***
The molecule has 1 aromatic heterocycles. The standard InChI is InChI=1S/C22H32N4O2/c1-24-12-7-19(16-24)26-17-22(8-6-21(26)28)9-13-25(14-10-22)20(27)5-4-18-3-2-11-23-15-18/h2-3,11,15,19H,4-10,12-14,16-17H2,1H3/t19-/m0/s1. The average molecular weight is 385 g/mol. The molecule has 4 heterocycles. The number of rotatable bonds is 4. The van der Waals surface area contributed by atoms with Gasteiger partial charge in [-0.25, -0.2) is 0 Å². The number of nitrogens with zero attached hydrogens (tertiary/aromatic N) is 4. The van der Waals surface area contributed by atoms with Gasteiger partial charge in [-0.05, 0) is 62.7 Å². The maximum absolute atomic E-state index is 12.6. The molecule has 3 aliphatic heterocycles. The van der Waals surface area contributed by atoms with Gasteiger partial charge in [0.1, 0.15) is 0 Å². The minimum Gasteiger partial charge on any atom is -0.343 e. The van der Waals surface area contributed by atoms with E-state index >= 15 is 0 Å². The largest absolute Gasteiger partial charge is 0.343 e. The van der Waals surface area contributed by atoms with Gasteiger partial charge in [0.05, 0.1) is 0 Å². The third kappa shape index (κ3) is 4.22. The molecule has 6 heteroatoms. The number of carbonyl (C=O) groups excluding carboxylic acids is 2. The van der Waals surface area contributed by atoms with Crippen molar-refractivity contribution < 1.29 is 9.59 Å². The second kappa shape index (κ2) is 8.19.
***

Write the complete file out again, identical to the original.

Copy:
The molecule has 1 aromatic heterocycles. The standard InChI is InChI=1S/C22H32N4O2/c1-24-12-7-19(16-24)26-17-22(8-6-21(26)28)9-13-25(14-10-22)20(27)5-4-18-3-2-11-23-15-18/h2-3,11,15,19H,4-10,12-14,16-17H2,1H3/t19-/m0/s1. The average molecular weight is 385 g/mol. The molecule has 4 heterocycles. The number of rotatable bonds is 4. The van der Waals surface area contributed by atoms with Gasteiger partial charge in [-0.25, -0.2) is 0 Å². The number of nitrogens with zero attached hydrogens (tertiary/aromatic N) is 4. The van der Waals surface area contributed by atoms with Gasteiger partial charge in [-0.05, 0) is 62.7 Å². The maximum absolute atomic E-state index is 12.6. The molecule has 3 aliphatic heterocycles. The van der Waals surface area contributed by atoms with Gasteiger partial charge in [0.1, 0.15) is 0 Å². The minimum Gasteiger partial charge on any atom is -0.343 e. The van der Waals surface area contributed by atoms with E-state index >= 15 is 0 Å². The largest absolute Gasteiger partial charge is 0.343 e. The van der Waals surface area contributed by atoms with Gasteiger partial charge in [0.05, 0.1) is 0 Å². The third kappa shape index (κ3) is 4.22. The molecule has 6 heteroatoms. The number of carbonyl (C=O) groups excluding carboxylic acids is 2. The van der Waals surface area contributed by atoms with Crippen molar-refractivity contribution < 1.29 is 9.59 Å². The second kappa shape index (κ2) is 8.19.